Gambia’s President Takes Oath in Senegal as Troops Gather

Newly sworn-in President of Gambia, Adamo Barrow, waves to supporters after his inauguration in Dakar, Senegal on Thursday.
Newly sworn-in President of Gambia, Adamo Barrow, waves to supporters after his inauguration in Dakar, Senegal on Thursday.

Gambia’s President-elect, Adama Barrow, was sworn in at the country’s embassy in neighboring Senegal, as forces amassed at the border to force incumbent Yahya Jammeh to step down after his election defeat in December.

Barrow, a real estate developer who has never held public office, has been in Senegal since the weekend, when he attended a summit of African leaders who back his victory. He was advised to remain in Senegal for his safety.

“This is a day no Gambian will ever forget in a lifetime,” Barrow said in a speech immediately after being sworn in.

Jammeh, who has ruled since a bloodless coup in 1994, has refused to step down, despite threats of military intervention, international condemnation, and an emptying cabinet.

At least 26,000 people have fled Gambia for Senegal since the start of the crisis, UN’s refugee agency UNHCR said on Wednesday. Shops and businesses in Banjul, Gambia’s capital, remain closed.

Tour companies have chartered planes to evacuate tourists from beach

side resorts. Gambia’s sandy beaches are a popular European vacation destination.

Military intervention

UN Secretary-General Ban Ki-moon called on Jammeh, all political actors, and their supporters to “fully respect the outcome of the election and to resolve all disputes that may arise from the electoral process through established legal procedures in an expeditious and transparent manner.”

He also repeated his earlier call for a “peaceful, timely and orderly transfer of power.”

The UN Security Council unanimously adopted a resolution backing West African intervention. They stressed, however, that political means should be pursued first.

The decision came as the Nigerian and Senegalese armies said they were deploying troops to Gambia as part of an operation by the West African regional bloc, ECOWAS.

In his inauguration speech, Barrow ordered Gambia’s armed forces to stay in their barracks and “support the motherland”. He warned that those found illegally holding arms will be considered rebels.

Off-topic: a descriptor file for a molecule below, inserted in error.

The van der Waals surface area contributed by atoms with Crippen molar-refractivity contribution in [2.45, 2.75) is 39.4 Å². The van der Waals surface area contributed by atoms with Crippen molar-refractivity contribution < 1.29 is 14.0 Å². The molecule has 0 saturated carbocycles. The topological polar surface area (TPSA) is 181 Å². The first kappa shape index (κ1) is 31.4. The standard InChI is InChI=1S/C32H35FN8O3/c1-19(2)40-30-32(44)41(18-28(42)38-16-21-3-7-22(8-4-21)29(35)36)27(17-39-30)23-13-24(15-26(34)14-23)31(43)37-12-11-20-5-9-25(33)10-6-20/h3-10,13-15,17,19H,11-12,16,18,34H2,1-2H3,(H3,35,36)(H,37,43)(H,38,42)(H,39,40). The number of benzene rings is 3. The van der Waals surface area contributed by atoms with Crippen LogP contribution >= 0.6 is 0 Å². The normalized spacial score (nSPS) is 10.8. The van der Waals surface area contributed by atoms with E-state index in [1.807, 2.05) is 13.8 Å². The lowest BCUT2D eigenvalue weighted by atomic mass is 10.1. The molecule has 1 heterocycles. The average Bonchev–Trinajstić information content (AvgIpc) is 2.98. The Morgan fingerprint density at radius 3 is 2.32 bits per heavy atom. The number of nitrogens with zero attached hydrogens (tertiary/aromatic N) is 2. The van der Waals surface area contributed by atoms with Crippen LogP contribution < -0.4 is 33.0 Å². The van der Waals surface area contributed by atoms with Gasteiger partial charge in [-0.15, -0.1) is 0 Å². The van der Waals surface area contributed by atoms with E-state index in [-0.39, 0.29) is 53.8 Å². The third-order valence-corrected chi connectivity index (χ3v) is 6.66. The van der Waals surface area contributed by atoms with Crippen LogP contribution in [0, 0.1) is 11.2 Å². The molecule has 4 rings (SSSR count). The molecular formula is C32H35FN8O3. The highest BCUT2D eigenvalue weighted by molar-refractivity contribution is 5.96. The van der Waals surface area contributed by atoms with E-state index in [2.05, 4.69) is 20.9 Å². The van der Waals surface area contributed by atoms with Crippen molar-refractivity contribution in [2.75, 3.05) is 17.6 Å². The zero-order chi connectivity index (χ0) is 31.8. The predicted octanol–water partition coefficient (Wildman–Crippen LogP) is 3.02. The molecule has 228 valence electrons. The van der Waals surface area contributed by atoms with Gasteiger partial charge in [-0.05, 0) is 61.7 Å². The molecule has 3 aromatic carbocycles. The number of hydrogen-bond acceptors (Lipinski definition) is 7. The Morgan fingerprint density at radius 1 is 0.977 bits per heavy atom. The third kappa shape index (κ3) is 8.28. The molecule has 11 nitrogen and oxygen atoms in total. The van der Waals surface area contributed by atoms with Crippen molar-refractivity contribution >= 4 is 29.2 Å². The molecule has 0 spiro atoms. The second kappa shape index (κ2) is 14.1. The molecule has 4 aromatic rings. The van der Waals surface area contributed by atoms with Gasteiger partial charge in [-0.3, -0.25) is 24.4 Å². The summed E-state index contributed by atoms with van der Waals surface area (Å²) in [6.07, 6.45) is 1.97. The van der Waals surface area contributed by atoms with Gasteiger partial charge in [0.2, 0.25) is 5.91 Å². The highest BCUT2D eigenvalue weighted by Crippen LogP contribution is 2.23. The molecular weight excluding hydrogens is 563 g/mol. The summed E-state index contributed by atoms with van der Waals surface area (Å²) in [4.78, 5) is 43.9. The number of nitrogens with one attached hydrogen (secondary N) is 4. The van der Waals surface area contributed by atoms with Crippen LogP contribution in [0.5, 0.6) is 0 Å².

Gambia’s army currently number around 2,500.

Al Jazeera reported that troops from Senegal, Ghana, Nigeria, Mali, and Togo are at the borders, waiting for the go ahead to intervene.

VP quits

Vice President Isatou Njie Saidi quit on Thursday, becoming the highest level official to abandon Jammeh’s government. At least eight ministers have resigned, saying they no longer stand with Jammeh.

Jammeh initially conceded defeat in the Dec 1 elections, but later changed his mind, claiming there were irregularities, saying that the vote was flawed and that the electoral committee was under the influence of “foreign forces”. He has challenged the vote in Supreme Court; however, there are not enough judges to for a decision.

Earlier this week, Jammeh declared a 90-day state of emergency. On Wednesday, Gambia’s national assembly passed a resolution that extends Jammeh’s term by 90 days.

The African Union announced this week that it would not recognize Jammeh once his mandate had expired.

This is the latest in Jammeh’s many eccentricities. Ten years ago he claimed that he could cure AIDS with special herbal medicine that he used on patients on Thursdays. He also claimed to cure asthma.

In 2015, he threatened to slit the throat of homosexuals in the country. He has also claimed that only Allah can remove him from office and that he would rule for “a billion years”.

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